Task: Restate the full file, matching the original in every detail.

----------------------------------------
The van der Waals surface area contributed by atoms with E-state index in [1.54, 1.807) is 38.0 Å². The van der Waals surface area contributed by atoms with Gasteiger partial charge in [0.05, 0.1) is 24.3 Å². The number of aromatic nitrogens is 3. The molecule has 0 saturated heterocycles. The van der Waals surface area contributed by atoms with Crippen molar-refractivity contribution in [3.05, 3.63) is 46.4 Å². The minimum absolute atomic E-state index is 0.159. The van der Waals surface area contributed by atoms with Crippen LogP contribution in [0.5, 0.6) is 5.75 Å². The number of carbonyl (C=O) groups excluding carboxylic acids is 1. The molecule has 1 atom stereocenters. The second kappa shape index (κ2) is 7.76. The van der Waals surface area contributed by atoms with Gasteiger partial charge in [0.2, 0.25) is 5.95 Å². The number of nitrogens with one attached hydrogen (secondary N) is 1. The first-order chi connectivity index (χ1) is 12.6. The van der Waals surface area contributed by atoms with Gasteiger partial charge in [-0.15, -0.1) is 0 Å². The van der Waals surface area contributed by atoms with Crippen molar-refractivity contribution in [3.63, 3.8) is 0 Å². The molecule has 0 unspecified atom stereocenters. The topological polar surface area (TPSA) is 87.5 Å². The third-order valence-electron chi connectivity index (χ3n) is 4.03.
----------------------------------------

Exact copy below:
The van der Waals surface area contributed by atoms with E-state index in [1.54, 1.807) is 38.0 Å². The van der Waals surface area contributed by atoms with Gasteiger partial charge in [0.05, 0.1) is 24.3 Å². The number of aromatic nitrogens is 3. The molecule has 0 saturated heterocycles. The van der Waals surface area contributed by atoms with Crippen molar-refractivity contribution in [3.05, 3.63) is 46.4 Å². The minimum absolute atomic E-state index is 0.159. The van der Waals surface area contributed by atoms with Crippen LogP contribution in [0.5, 0.6) is 5.75 Å². The number of carbonyl (C=O) groups excluding carboxylic acids is 1. The molecule has 1 atom stereocenters. The second kappa shape index (κ2) is 7.76. The van der Waals surface area contributed by atoms with Gasteiger partial charge in [0.2, 0.25) is 5.95 Å². The number of nitrogens with one attached hydrogen (secondary N) is 1. The first-order chi connectivity index (χ1) is 12.6. The van der Waals surface area contributed by atoms with Gasteiger partial charge in [-0.15, -0.1) is 0 Å². The van der Waals surface area contributed by atoms with Crippen molar-refractivity contribution in [3.63, 3.8) is 0 Å². The molecule has 0 unspecified atom stereocenters. The topological polar surface area (TPSA) is 87.5 Å². The third-order valence-electron chi connectivity index (χ3n) is 4.03.